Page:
Alan Licht co-interviewed Michael Morley for BOMB.
Mendi & Keith Obadike
We work in sound art, and for the past decade we have made projects at sites related to the struggle for freedom across the United States.
- Monticello: From 2010–13 we worked on a suite entitled American Cypher. This piece used field recordings made at Thomas Jefferson’s plantation Monticello and our recording of a bell that belonged to Sally Hemings. The work was exhibited at the Studio Museum in Harlem.
- Edmund Pettus Bridge in Selma, Alabama: In 2014–15, for our sound and video work Overcome, we recorded the sounds of this bridge, the site of 1965’s Bloody Sunday. Our recording took place during the fiftieth-year anniversary of that famous civil rights march.
- Tindley Temple, Philadelphia: In 2016 we played an ambient version of the song “By and By” from the rooftop of this landmark of the Great Migration for our work Sonic Migration: Morning Comes.
- Times Square: Inspired by the 1917 Silent Parade, a civil rights march down 5th Avenue, we created Compass Song, a sound walk app using ambient sound from Times Square in 2017.
- Weeksville, Brooklyn: In 2018–19 we recorded sounds from several African American free towns and played these sounds in a nineteenth-century house at Weeksville, Brooklyn. The project was entitled Utopias.
Mendi & Keith Obadike interviewed Vijay Iyer for BOMB.
I’m sure I’m missing a lot, but looking back from today, this how I remember things.
Still kicking: Endless Boogie, 75 Dollar Bill, Tinariwen, Les Filles des Illighadad, Marisa Anderson, Mdou Moctar, Alastair Roberts, Natural Information Society, Maher Shalal Hash Baz, Fatima al Qadiri, Jon Collin, Bill Orcutt, Magik Markers, Heron Oblivion, Träden, Bill Callahan, Xylouris White, Cass McCombs, The Dead C, The Clean, Steve Gunn, Richard Thompson, David Kilgour & the Heavy Eights, Linda Sharrock, Crazy Horse, Daniel Bachman, Meg Baird, Sunn O))), The Howling Hex, Sic Alps/The Peacers/Mike Donovan, Group Doueh, Noura Mint Seymali, Purple Mountains, Cate Le Bon, Drinks, Headroom, Michael Hurley, Sun Ra Arkestra, Loren Connors, Terry Allen.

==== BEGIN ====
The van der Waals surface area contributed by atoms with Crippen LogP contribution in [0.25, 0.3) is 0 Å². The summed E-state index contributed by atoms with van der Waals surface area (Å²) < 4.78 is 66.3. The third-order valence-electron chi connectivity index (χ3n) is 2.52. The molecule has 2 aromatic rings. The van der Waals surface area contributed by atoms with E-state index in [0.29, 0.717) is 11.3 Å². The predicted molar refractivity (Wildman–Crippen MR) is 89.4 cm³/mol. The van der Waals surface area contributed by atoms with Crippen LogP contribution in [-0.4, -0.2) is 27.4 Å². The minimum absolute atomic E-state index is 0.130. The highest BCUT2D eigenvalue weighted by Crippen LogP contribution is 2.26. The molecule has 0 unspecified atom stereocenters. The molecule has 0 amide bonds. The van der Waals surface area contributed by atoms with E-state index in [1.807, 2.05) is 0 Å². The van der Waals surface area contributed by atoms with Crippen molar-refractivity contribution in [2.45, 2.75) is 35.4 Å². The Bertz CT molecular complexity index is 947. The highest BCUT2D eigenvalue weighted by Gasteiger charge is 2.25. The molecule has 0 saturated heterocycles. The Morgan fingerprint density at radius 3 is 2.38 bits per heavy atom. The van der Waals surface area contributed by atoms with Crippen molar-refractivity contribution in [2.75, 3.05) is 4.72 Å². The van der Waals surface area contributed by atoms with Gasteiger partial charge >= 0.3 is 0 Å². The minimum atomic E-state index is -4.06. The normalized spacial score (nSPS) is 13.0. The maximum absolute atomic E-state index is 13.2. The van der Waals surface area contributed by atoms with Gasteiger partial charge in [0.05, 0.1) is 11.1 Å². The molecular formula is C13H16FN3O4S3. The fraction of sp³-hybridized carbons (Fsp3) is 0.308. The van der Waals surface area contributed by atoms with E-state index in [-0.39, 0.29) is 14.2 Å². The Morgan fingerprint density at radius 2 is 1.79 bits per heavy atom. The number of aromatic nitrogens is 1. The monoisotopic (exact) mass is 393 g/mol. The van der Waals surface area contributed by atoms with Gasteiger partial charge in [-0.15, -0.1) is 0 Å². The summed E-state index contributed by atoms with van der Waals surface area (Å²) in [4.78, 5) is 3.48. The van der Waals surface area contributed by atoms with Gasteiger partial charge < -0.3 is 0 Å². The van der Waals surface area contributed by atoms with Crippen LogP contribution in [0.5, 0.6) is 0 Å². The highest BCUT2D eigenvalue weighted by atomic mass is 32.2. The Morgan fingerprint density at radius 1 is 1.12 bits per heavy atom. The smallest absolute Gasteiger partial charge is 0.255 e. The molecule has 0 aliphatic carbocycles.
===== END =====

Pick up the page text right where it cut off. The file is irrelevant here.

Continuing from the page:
Old but impactful: Pärson Sound (album), Pescado Rabioso, The Original Beach Scorpions, DJ Screw, Les Rallizes Dénudés, The Roches, Woo, Orchestre Kiam, Roscoe Holcomb, Peter Brötzmann, David Behrman, Mariah, Slapp Happy, Chris Darrow, Galaxie Dream Band, Henry Flynt, High Rise, Laurie Spiegel, León Gieco, Le Super Djata Band, Meat Puppets, Merle Haggard, Mike Cooper, Yabby You, Anthony Moore, John Lee Zeigler, and more, more, always more, and many more to come.
Clinton Krute most recently reviewed Becoming Peter Ivers for BOMB.
How to recall a decade of diffusion, loss, and new life, in which the advent of simultaneity has seemingly gone out of phase with any conventional notions of the present? I rely on this context of artists’ and writers’ reflections to qualify what I here refer to the “twenty-tens,” and it is not lost on me that the appellation itself seems to connote ratio, or countdown. Divisibility can be of no use in terms of the sun, moon, and stars, and of even less in terms of endlessness, while here, in the unlikely meantime, days have gone by. A roll call of past lives or an itemized list of minor triumphs over ten bracketed years seems today to me somehow naff. So at the risk of supplanting Kanye’s holism with a myopic moment of post-punk clarity, I submit this photo taken by Tara Young, capturing the utter transcendence of what was This Is Not This Heat at Pioneer Works on July 23, 2018, where those of us lucky enough to be in attendance once again knew, however briefly, what it is all about.
Keith Connolly most recently reviewed The Endorithm 4 for BOMB.